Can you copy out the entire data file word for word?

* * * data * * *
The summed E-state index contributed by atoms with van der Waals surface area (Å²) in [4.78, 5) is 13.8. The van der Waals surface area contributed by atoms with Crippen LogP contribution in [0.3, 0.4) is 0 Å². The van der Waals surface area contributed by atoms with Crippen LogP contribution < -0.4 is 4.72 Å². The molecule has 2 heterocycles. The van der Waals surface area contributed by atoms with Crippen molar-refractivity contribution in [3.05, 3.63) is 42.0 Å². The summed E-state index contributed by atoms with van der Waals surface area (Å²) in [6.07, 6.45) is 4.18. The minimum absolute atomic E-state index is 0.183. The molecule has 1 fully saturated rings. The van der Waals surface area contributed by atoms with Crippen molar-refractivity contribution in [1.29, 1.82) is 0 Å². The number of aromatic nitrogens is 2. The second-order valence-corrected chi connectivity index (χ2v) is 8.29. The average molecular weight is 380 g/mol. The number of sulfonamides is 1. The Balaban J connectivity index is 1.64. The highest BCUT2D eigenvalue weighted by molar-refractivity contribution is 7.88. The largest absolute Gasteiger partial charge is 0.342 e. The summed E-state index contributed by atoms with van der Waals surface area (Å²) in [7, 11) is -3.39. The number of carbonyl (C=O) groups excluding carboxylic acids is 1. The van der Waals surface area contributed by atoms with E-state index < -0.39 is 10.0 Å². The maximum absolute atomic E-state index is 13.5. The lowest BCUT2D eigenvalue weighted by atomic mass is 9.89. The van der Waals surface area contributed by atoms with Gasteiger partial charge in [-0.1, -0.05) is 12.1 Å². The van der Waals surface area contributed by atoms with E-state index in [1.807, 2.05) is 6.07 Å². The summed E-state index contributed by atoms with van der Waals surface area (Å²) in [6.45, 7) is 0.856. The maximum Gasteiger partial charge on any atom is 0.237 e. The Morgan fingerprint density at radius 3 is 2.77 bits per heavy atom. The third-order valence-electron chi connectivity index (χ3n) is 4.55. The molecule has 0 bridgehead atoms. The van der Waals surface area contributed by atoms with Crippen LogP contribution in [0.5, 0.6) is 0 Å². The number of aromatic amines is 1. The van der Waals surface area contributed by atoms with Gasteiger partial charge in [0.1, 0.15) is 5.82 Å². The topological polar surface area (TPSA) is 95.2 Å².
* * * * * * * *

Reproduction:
The summed E-state index contributed by atoms with van der Waals surface area (Å²) in [4.78, 5) is 13.8. The van der Waals surface area contributed by atoms with Crippen LogP contribution in [0.3, 0.4) is 0 Å². The van der Waals surface area contributed by atoms with Crippen LogP contribution < -0.4 is 4.72 Å². The molecule has 2 heterocycles. The van der Waals surface area contributed by atoms with Crippen molar-refractivity contribution in [3.05, 3.63) is 42.0 Å². The summed E-state index contributed by atoms with van der Waals surface area (Å²) in [6.07, 6.45) is 4.18. The minimum absolute atomic E-state index is 0.183. The molecule has 1 fully saturated rings. The van der Waals surface area contributed by atoms with Crippen molar-refractivity contribution in [1.29, 1.82) is 0 Å². The number of aromatic nitrogens is 2. The second-order valence-corrected chi connectivity index (χ2v) is 8.29. The average molecular weight is 380 g/mol. The number of sulfonamides is 1. The Balaban J connectivity index is 1.64. The highest BCUT2D eigenvalue weighted by molar-refractivity contribution is 7.88. The largest absolute Gasteiger partial charge is 0.342 e. The summed E-state index contributed by atoms with van der Waals surface area (Å²) in [7, 11) is -3.39. The number of carbonyl (C=O) groups excluding carboxylic acids is 1. The van der Waals surface area contributed by atoms with E-state index < -0.39 is 10.0 Å². The maximum absolute atomic E-state index is 13.5. The lowest BCUT2D eigenvalue weighted by atomic mass is 9.89. The van der Waals surface area contributed by atoms with Gasteiger partial charge in [-0.1, -0.05) is 12.1 Å². The van der Waals surface area contributed by atoms with E-state index in [1.807, 2.05) is 6.07 Å². The summed E-state index contributed by atoms with van der Waals surface area (Å²) in [6.45, 7) is 0.856. The maximum Gasteiger partial charge on any atom is 0.237 e. The Morgan fingerprint density at radius 3 is 2.77 bits per heavy atom. The third-order valence-electron chi connectivity index (χ3n) is 4.55. The molecule has 0 bridgehead atoms. The van der Waals surface area contributed by atoms with Crippen LogP contribution in [0.5, 0.6) is 0 Å². The number of aromatic amines is 1. The van der Waals surface area contributed by atoms with Gasteiger partial charge in [0.1, 0.15) is 5.82 Å². The topological polar surface area (TPSA) is 95.2 Å².